“Miller’s began in 2002 as a humble experiment. At the request of friends, our family started cooking up a few stockpots of homemade banana pepper mustard to share. The hand packed jars went quickly, with smiles all around, and it wasn’t long until the idea formed to sell our unique sauce through local specialty stores. The response was overwhelming. Word of the spicy and sweet creation grew quickly in Butler County and beyond, as did sales. We soon found ourselves driving daily throughout Western Pennsylvania to deliver yesterday’s batch. It was clear we had something people had been looking for — a tangy and spicy condiment with a balance rarely found in a pepper sauce. Over fifteen years later, Miller’s award-winning banana pepper mustard is still crafted with the same care and attention to detail as when we first made it for our friends. From local concession stands to national grocery chains, our undeniable passion for making a quality condiment with spirit and versatility continues.”
Hampton Hargreaves (Pittsburgh, PA)
Hampton Hargreaves began by creating a new logo for Miller's that captures the bold character of their signature product. Inspired by vintage seed packs, its strong forms and angular serifs straddle classic and contemporary styles.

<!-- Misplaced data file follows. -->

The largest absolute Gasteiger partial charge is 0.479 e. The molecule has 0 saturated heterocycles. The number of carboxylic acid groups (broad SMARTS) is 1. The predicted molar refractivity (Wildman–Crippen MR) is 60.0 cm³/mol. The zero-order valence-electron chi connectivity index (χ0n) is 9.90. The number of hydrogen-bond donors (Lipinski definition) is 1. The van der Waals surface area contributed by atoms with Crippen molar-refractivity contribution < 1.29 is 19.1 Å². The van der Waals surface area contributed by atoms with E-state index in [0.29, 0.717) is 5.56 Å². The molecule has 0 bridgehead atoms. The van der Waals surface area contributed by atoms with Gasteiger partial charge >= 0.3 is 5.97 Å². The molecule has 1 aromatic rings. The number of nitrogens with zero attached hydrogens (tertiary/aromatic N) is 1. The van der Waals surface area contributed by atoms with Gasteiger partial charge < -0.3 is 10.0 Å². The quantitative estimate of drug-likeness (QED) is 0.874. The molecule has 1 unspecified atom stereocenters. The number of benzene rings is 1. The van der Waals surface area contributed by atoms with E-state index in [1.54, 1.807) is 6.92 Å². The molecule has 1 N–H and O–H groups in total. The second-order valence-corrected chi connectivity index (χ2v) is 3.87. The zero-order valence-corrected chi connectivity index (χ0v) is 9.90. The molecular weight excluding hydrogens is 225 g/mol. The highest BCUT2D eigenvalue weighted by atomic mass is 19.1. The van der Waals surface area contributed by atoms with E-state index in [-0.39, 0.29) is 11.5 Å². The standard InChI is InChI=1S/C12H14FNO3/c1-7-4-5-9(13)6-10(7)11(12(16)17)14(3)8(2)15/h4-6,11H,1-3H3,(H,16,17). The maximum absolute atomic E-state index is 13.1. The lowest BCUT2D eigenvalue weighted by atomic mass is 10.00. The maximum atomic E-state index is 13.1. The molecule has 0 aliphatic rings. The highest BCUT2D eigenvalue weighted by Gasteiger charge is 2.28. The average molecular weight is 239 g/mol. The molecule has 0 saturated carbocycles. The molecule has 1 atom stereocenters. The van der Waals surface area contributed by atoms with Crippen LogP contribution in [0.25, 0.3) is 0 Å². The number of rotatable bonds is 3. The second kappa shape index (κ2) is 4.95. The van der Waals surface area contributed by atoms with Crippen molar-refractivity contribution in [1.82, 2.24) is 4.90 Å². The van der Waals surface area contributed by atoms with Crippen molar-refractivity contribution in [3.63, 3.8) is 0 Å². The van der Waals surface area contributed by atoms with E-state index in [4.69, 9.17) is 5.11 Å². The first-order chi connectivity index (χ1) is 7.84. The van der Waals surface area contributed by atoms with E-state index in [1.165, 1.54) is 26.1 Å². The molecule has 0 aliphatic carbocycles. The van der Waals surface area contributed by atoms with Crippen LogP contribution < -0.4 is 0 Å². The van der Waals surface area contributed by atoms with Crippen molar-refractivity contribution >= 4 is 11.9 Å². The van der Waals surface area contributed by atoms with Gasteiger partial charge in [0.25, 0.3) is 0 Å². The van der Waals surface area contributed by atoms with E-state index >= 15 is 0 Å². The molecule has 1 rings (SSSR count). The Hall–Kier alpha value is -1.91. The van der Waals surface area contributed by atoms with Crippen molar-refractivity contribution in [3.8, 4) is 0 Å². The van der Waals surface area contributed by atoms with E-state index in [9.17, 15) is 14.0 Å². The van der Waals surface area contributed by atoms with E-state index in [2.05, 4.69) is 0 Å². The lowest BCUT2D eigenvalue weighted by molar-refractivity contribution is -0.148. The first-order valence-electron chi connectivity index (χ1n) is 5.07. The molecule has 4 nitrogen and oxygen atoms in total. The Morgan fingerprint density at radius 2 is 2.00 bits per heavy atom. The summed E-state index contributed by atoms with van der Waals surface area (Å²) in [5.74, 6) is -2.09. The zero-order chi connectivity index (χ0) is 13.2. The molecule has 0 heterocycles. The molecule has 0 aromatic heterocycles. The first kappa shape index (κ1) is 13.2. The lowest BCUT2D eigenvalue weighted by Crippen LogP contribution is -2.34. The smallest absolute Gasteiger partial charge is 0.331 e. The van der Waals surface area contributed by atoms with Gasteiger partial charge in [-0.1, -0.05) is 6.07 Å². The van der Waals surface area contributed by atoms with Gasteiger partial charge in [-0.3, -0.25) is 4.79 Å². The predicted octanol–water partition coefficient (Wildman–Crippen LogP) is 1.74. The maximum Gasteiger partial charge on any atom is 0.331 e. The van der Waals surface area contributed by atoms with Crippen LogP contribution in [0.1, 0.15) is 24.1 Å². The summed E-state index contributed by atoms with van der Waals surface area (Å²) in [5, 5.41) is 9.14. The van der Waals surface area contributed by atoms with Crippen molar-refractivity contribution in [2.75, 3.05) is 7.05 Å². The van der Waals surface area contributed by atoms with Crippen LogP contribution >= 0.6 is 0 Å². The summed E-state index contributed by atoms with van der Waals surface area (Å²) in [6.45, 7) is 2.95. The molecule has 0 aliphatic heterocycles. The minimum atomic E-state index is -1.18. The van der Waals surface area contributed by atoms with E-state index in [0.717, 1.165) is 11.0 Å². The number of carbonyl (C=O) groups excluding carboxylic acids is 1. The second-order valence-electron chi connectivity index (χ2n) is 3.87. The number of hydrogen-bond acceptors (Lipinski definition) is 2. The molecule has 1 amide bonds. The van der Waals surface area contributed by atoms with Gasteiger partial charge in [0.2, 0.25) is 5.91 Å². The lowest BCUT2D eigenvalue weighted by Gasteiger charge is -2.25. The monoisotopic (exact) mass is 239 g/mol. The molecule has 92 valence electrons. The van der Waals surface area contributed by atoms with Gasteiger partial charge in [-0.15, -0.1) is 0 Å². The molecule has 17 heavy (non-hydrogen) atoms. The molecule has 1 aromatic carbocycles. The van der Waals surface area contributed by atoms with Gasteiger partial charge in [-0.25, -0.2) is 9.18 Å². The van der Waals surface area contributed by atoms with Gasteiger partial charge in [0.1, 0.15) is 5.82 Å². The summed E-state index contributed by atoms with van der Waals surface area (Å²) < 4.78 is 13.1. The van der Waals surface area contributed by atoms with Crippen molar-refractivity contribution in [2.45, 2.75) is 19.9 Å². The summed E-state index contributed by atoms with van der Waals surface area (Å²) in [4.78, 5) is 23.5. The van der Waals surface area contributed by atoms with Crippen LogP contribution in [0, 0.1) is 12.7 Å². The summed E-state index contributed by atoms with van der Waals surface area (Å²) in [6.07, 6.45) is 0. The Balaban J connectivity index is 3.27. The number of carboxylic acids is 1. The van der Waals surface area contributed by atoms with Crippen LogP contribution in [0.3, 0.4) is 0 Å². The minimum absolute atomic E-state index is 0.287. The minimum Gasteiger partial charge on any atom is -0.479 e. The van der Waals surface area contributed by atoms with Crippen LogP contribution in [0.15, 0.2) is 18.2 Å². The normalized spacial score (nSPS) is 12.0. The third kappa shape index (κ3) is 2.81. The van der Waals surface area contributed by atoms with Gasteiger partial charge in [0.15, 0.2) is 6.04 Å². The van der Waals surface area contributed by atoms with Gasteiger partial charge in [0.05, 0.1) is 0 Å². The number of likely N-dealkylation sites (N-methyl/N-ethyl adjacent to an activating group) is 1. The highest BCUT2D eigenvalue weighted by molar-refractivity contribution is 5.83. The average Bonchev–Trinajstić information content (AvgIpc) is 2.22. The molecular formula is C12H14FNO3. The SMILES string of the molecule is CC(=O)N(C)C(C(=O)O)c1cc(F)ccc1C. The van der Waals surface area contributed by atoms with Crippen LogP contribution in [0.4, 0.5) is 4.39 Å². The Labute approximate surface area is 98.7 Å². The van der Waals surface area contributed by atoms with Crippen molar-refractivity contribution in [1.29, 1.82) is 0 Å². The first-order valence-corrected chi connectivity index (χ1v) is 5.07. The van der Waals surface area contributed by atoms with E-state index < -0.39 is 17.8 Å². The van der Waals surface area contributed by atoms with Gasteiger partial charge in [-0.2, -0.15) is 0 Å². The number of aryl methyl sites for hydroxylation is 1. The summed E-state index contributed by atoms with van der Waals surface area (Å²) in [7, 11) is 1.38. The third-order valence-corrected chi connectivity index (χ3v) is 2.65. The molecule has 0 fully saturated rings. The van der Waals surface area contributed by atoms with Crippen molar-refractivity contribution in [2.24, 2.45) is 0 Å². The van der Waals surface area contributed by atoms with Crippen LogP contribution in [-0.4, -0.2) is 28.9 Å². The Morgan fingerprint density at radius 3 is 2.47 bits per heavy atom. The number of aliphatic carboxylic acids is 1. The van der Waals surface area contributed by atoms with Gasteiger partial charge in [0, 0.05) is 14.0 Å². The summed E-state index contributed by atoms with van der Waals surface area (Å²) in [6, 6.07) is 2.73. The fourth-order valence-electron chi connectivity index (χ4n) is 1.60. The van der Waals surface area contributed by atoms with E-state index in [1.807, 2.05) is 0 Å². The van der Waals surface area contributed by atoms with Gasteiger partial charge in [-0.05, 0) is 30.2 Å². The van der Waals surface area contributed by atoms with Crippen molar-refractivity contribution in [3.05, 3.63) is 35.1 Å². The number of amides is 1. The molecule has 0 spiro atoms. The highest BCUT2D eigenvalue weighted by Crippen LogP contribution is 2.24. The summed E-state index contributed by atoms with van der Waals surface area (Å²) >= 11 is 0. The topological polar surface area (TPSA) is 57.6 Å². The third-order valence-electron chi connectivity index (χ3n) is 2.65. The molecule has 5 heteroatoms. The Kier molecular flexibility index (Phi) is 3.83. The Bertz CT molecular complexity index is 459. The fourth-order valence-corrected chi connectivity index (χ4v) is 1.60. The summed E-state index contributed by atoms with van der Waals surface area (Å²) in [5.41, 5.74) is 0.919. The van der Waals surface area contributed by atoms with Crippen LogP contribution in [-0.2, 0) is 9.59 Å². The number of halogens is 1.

With a new identity in place, the packaging was completely rethought from shape to label. Miller's old jar was replaced with a bottle suited to pouring, promoting the sauce's use as a flavorful sandwich condiment. The additional height also allowed the product's brilliant color to shine through.
Evoking styles common to Pittsburgh's iconic Strip District and produce markets — just minutes from Miller's headquarters — brand typography is sturdy yet humble, with open, highly legible forms. Subtle motifs provide just the right amount of spice. The flexible look easily extends to additional product sizes, from samples to wholesale jugs.
Images (opinion after)
The old logo was charmingly naive but that didn’t take away from it being kind of crummy and looking like a tiny, homespun company. The new logo exudes much more confidence and presents a more market-ready look for Miller’s. At first glance, the new wordmark looks like yet another use of Emigre’s Brothers for a food/beverage product but this is more nuanced and has some cool traits, particularly in that “R”. I could do without the vowel-less “TRADE” and “MARK” texts to the side of the wordmark but, sure, they add some texture. The round badge logo is nice too. The packaging is a huge improvement in every respect, from bottle shape and size to changing the label’s background color from black to tan, which complements the color of the sauce much better and makes it stand out as opposed to eclipsing it. The new labels have a fun typographic texture and the color palette is spicy and appropriate. Overall, a major upgrade, no doubt, and perhaps its only drawback is that — although, yeah, it looks great — it operates more within the visual world of spicy salsas/sauces that all try to go for that rugged farm chic look.